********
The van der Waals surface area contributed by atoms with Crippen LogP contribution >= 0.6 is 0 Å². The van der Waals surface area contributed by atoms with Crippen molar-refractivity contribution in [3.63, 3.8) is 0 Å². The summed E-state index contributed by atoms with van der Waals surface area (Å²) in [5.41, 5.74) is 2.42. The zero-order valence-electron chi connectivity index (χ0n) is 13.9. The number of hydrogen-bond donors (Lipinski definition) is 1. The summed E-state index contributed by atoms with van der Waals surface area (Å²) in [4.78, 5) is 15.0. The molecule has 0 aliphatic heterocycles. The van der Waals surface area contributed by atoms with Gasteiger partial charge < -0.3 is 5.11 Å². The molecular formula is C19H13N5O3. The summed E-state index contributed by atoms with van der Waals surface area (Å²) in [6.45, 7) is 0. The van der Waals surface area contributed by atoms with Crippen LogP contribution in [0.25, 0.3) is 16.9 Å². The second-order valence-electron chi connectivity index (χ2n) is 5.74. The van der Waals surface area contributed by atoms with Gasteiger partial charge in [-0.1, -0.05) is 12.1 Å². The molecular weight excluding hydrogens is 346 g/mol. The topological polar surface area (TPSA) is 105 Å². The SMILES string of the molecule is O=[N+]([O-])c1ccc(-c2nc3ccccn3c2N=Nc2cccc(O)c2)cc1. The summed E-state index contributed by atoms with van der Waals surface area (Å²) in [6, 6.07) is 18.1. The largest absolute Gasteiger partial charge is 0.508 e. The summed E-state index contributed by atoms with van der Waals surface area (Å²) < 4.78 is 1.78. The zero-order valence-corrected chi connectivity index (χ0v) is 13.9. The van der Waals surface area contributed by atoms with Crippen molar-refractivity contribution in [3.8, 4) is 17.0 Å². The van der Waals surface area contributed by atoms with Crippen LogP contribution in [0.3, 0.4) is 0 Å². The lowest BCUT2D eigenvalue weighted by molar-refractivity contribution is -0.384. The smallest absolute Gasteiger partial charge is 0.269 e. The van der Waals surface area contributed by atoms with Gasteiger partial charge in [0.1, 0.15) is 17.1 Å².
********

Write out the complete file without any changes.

The van der Waals surface area contributed by atoms with Crippen LogP contribution >= 0.6 is 0 Å². The van der Waals surface area contributed by atoms with Crippen molar-refractivity contribution in [3.63, 3.8) is 0 Å². The summed E-state index contributed by atoms with van der Waals surface area (Å²) in [5.41, 5.74) is 2.42. The zero-order valence-electron chi connectivity index (χ0n) is 13.9. The number of hydrogen-bond donors (Lipinski definition) is 1. The summed E-state index contributed by atoms with van der Waals surface area (Å²) in [4.78, 5) is 15.0. The molecule has 0 aliphatic heterocycles. The van der Waals surface area contributed by atoms with Gasteiger partial charge < -0.3 is 5.11 Å². The molecular formula is C19H13N5O3. The summed E-state index contributed by atoms with van der Waals surface area (Å²) in [6.45, 7) is 0. The van der Waals surface area contributed by atoms with Crippen LogP contribution in [0.25, 0.3) is 16.9 Å². The second-order valence-electron chi connectivity index (χ2n) is 5.74. The van der Waals surface area contributed by atoms with Gasteiger partial charge in [-0.1, -0.05) is 12.1 Å². The molecular weight excluding hydrogens is 346 g/mol. The topological polar surface area (TPSA) is 105 Å². The SMILES string of the molecule is O=[N+]([O-])c1ccc(-c2nc3ccccn3c2N=Nc2cccc(O)c2)cc1. The summed E-state index contributed by atoms with van der Waals surface area (Å²) in [6, 6.07) is 18.1. The largest absolute Gasteiger partial charge is 0.508 e. The summed E-state index contributed by atoms with van der Waals surface area (Å²) < 4.78 is 1.78. The zero-order valence-corrected chi connectivity index (χ0v) is 13.9. The van der Waals surface area contributed by atoms with Crippen molar-refractivity contribution in [3.8, 4) is 17.0 Å². The van der Waals surface area contributed by atoms with Crippen LogP contribution in [0.3, 0.4) is 0 Å². The lowest BCUT2D eigenvalue weighted by molar-refractivity contribution is -0.384. The smallest absolute Gasteiger partial charge is 0.269 e. The van der Waals surface area contributed by atoms with Gasteiger partial charge in [0.1, 0.15) is 17.1 Å².